future of the Republican Party — with or without Donald J. Trump — is weighing heavily on the party’s top elected officials, thought leaders and activists. It’s a topic sure to be dissected once the results on Election Day, November 8, 2016, are tallied. Beyond Trump lays out the possibilities ahead for a political party facing an existential crisis.

When Donald Trump entered the presidential race in June 2015, the Republican Party was divided. By the time he accepted his nomination just over a year later, it had shattered into pieces.

The GOP for years was a diverse but sturdy three-legged stool of security hawks, tax cutters and religious conservatives. Within that coalition, stakeholders might jostle for prominence but generally got along, united by the common goal of winning elections.

Divisions within the party existed before Trump won the 2016 nomination, but were exacerbated in recent years as establishment Republicans battled with conservative populists over a variety of hot-button issues, including immigration. Tactical fights erupted over whether to threaten government shutdowns and how much to compromise with Democrats. Smaller factions within the party, like libertarians, battled to push their policies to the top of the agenda.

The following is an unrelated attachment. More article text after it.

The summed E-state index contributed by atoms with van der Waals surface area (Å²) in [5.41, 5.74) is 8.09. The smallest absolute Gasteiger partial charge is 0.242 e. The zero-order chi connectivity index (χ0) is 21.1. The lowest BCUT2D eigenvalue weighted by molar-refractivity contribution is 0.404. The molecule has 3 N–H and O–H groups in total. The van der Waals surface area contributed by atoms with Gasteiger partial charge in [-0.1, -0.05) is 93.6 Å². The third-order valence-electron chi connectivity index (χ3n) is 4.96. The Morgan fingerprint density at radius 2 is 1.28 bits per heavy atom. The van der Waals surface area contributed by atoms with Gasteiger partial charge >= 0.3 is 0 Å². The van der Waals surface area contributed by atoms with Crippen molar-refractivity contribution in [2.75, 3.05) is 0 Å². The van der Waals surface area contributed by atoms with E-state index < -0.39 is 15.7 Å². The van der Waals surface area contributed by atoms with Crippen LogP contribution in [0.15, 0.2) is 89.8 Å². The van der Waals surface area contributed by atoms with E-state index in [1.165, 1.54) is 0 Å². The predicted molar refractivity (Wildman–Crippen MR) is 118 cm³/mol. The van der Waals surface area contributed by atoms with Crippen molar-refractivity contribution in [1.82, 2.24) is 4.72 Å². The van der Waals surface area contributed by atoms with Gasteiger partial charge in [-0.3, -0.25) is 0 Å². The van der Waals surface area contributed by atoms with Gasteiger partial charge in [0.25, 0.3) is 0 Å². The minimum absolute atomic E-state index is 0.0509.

Then came Trump....

...The party of Reagan was the party that had coalitions that worked seamlessly together,” GOP strategist John FeeheryQ&A said. “What Donald Trump has identified is a party that is literally splitting apart between the donor class and the working class parts of the party."

Whether or not Trump prevails in November, the GOP is set for a rebuilding process like none in recent memory...

...Welcome to Choose Your Own Adventure: Republican Party edition.

Path One
Trump Takes Over the GOP

Path Two
Refined Trumpism

Path Three
The Party Establishment Wins

Path Four
The Stalemate